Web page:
The answer, perhaps surprisingly, is no. With the exception of Indonesia, death counts in the region were indeed exceptionally low until June. Mr Heymann, who led the WHO’s response to SARS in 2003, says the region benefited from good policy. He credits South-East Asia with a swift response to the threat in the form of “good contact tracing and good outbreak investigation”. Many countries in the region had suffered outbreaks of SARS and they had “taken preparedness to heart”, he says.

Other factors may have helped too, such as having relatively few imported cases, partly as a result of the swift shutting of borders and imposition of quarantines, and high levels of mask-wearing. The region also has a lower proportion of old people than the badly hit rich countries of the West. And the prevalence of comorbidities such as obesity, which heighten the risk of death from covid, is also lower.

Whatever natural assistance South-East Asian countries may have had, the policies they put in place to stop outbreaks have now either failed or been abandoned. In Ho Chi Minh City, Dr Tram says, the health-care system is overloaded. Whenever a new quarantine facility opens, it quickly fills up. She is voluntarily staying at the one where she works, because she is afraid that she will get infected at work and bring it back to her family. She hasn’t been home for three months. Our model estimates that between 37,000 and 58,000 Vietnamese have died of covid-related causes in the past three months. The official tally pegs the number at 13,000.

The worst may be over for South-East Asia, at least for now. New infections are declining sharply in Malaysia, Thailand and Indonesia. (They are still rising in the Philippines and are stable in Vietnam.) Yet more waves are inevitable unless vaccination efforts are sped up. And the economic effects are likely to linger.

Even before the latest wave, businesses and workers across the region suffered from closures due to lockdown. Those reliant on tourism, which accounts for 12% of the region’s GDP, have been particularly hard hit. A UN report published at the end of June reckoned regional GDP could shrink by as much as 8.4% from the loss of tourism alone. Simon Purwa, who runs a travel agency in Bali, says that business is down by 90-95%. But, he says, “We are still lucky.” Many other agencies have had to tighten their belts more, or shut down entirely.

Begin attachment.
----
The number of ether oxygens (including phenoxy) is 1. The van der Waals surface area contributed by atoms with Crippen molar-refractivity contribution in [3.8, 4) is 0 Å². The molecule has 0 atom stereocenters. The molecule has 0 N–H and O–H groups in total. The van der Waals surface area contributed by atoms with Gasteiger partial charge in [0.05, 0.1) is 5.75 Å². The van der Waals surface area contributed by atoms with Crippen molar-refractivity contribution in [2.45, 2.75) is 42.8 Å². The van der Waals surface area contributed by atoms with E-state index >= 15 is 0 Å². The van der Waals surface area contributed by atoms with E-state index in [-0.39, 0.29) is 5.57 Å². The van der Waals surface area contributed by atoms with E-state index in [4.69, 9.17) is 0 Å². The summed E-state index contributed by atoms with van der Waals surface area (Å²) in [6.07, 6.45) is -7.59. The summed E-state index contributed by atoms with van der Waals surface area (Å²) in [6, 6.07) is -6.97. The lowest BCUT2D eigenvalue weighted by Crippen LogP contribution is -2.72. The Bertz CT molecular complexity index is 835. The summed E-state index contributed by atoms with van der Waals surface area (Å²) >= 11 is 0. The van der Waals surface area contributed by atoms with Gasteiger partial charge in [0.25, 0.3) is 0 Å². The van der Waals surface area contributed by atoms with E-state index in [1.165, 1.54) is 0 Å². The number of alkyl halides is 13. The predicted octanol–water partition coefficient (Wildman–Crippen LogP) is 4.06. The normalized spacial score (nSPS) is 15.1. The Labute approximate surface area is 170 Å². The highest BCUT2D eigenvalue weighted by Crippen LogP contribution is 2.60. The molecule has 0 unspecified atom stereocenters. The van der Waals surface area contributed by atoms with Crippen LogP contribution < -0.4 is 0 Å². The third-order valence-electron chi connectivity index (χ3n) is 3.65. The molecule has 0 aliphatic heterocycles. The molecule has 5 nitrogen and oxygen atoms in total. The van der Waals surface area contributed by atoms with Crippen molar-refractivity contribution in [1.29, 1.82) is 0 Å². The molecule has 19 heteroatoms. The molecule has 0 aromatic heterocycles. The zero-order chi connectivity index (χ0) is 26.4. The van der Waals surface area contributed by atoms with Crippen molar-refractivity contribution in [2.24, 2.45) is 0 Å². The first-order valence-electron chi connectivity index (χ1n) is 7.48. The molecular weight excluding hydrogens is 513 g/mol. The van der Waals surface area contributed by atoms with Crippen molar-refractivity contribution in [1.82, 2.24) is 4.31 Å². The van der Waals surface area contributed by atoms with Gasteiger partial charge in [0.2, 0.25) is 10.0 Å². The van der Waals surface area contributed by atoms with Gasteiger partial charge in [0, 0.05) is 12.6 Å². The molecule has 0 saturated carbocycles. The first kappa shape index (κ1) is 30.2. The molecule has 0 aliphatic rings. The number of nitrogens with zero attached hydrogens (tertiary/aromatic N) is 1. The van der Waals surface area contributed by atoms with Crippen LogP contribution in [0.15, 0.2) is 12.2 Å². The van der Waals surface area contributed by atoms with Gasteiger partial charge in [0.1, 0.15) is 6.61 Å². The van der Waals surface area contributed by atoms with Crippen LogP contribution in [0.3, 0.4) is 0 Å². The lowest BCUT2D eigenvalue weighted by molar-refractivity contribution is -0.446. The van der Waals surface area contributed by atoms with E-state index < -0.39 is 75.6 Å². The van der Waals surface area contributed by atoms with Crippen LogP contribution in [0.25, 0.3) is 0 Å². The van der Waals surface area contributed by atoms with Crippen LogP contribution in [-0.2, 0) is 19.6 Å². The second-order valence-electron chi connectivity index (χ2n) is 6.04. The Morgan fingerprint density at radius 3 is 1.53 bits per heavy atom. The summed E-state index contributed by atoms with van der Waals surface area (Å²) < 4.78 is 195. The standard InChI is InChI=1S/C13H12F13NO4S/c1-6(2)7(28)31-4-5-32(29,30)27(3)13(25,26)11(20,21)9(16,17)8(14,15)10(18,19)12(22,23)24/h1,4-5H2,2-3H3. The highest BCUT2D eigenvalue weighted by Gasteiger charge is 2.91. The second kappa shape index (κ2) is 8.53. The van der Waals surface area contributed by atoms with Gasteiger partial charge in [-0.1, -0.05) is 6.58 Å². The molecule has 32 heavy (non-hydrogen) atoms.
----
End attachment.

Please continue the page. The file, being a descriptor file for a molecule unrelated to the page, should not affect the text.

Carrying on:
In Indonesia, three out of every four households have seen their incomes fall compared to January 2020, according to a Unicef report released in May. More than 12% of households with children say they are struggling to keep themselves fed, and 27% said they have pawned possessions to survive. In Malaysia, the proportion of households in absolute poverty jumped from 5.6% to a projected 8.4% in 2020. That was before the current wave. Even as the disease recedes, its effects will long be felt in hunger, unemployment and lost opportunities.

To estimate the number of lives lost to the covid-19 pandemic, The Economist has since April 2020 collected data on excess deaths: the gap between deaths observed during the pandemic and those expected in normal years. Using a new machine-learning model to estimate excess deaths where total mortality figures are unavailable, we are now able to provide daily updated estimates of excess deaths due to the pandemic for every country and the world. You can view these estimates, as well as details of our methodology, here.

SAKHRI Mohamed
SAKHRI Mohamed

I hold a bachelor's degree in political science and international relations as well as a Master's degree in international security studies, alongside a passion for web development. During my studies, I gained a strong understanding of key political concepts, theories in international relations, security and strategic studies, as well as the tools and research methods used in these fields.